Age-Related Memory Loss Reversed
Scientists at University of Cambridge and University of Leeds have reversed age-related memory loss in mice. According to the scientists, this discovery could lead to the development of treatments to prevent memory loss in people as they age.
"We saw remarkable results when we treated the ageing mice with this treatment,” says Jessica Kwok in a press release issued by University of Leeds. “The memory and ability to learn were restored to levels they would not have seen since they were much younger."
A study is published in Molecular Psychiatry. In it, the scientists investigate the factors responsible for the loss of memory that comes with aging. And they show that it is possible to reverse aging-related loss of memory in laboratory mice using genetic treatments.
Perineuronal nets (PNNs) are cartilage-like scaffolding structures that surround neurons in the brain. PNNs contain compounds known as chondroitin sulphates. They play important roles in neuroplasticity, which is the ability of the brain to learn and adapt.
Some PNNs, such as chondroitin 4-sulphate, inhibit neuroplasticity. Others, such as chondroitin 6-sulphate, promote neuroplasticity. As we age, the balance of these compounds changes. And, as levels of chondroitin 6-sulphate decrease, so our ability to learn and form new memories changes, leading to age-related memory decline.
The scientists experimented with aging mice. They treated the mice using a virus capable of boosting the levels of 6-sulphate chondroitin sulphates. This completely restored memory in the aging mice, to a level similar to that seen in younger mice.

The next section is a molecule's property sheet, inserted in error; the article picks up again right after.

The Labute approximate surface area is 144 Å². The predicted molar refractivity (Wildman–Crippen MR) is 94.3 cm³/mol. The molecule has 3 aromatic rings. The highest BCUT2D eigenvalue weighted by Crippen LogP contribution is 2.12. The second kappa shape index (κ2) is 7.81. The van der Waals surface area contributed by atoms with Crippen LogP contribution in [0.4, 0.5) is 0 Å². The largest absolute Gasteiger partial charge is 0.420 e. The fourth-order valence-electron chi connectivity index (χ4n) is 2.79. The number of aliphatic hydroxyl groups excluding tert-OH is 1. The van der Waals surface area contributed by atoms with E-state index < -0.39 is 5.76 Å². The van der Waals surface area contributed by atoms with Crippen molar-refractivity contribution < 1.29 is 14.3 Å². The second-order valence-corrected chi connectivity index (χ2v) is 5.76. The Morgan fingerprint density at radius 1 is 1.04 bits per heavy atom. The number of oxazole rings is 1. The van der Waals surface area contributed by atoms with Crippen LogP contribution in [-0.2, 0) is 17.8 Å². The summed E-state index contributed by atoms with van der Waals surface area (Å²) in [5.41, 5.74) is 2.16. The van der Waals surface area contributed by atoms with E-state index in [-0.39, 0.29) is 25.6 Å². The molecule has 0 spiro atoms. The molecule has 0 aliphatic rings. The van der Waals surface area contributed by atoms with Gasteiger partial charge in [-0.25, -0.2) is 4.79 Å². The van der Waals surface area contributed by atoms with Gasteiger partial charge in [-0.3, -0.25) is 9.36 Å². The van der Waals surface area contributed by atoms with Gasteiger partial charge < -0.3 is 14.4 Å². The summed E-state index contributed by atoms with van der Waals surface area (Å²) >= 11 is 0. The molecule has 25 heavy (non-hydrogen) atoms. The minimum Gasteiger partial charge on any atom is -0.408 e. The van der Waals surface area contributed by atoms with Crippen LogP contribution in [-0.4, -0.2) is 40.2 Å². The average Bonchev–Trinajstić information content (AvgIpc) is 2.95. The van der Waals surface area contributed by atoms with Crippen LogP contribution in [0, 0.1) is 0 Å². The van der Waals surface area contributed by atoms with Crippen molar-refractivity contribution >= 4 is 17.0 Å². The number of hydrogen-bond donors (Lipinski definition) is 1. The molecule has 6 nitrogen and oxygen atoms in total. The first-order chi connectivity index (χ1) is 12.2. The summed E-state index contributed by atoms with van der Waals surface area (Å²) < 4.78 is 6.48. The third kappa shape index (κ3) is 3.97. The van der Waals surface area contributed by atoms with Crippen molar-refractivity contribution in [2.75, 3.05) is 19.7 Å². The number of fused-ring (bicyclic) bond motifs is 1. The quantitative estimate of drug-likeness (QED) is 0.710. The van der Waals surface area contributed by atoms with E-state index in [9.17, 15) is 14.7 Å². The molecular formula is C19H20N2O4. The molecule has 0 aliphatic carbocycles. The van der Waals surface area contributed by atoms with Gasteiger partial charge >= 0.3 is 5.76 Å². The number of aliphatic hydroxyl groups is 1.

Young mice had been genetically-manipulated such that they were only able to produce low levels of chondroitin 6-sulphate. They showed signs of premature memory loss. But increasing levels of chondroitin 6-sulphate, using the virus, restored their memory and neuroplasticity.
“What is exciting about this is that although our study was only in mice, the same mechanism should operate in humans - the molecules and structures in the human brain are the same as those in rodents,” says James Fawcett in a press release issued by University of Cambridge. “This suggests that it may be possible to prevent humans from developing memory loss in old age."
The scientists have identified a potential drug, already licensed for human use. It could help human patients with memory problems, including older adults suffering from Alzheimer’s disease. The scientists are investigating the effects of this drug in laboratory animal models of Alzheimer's disease.
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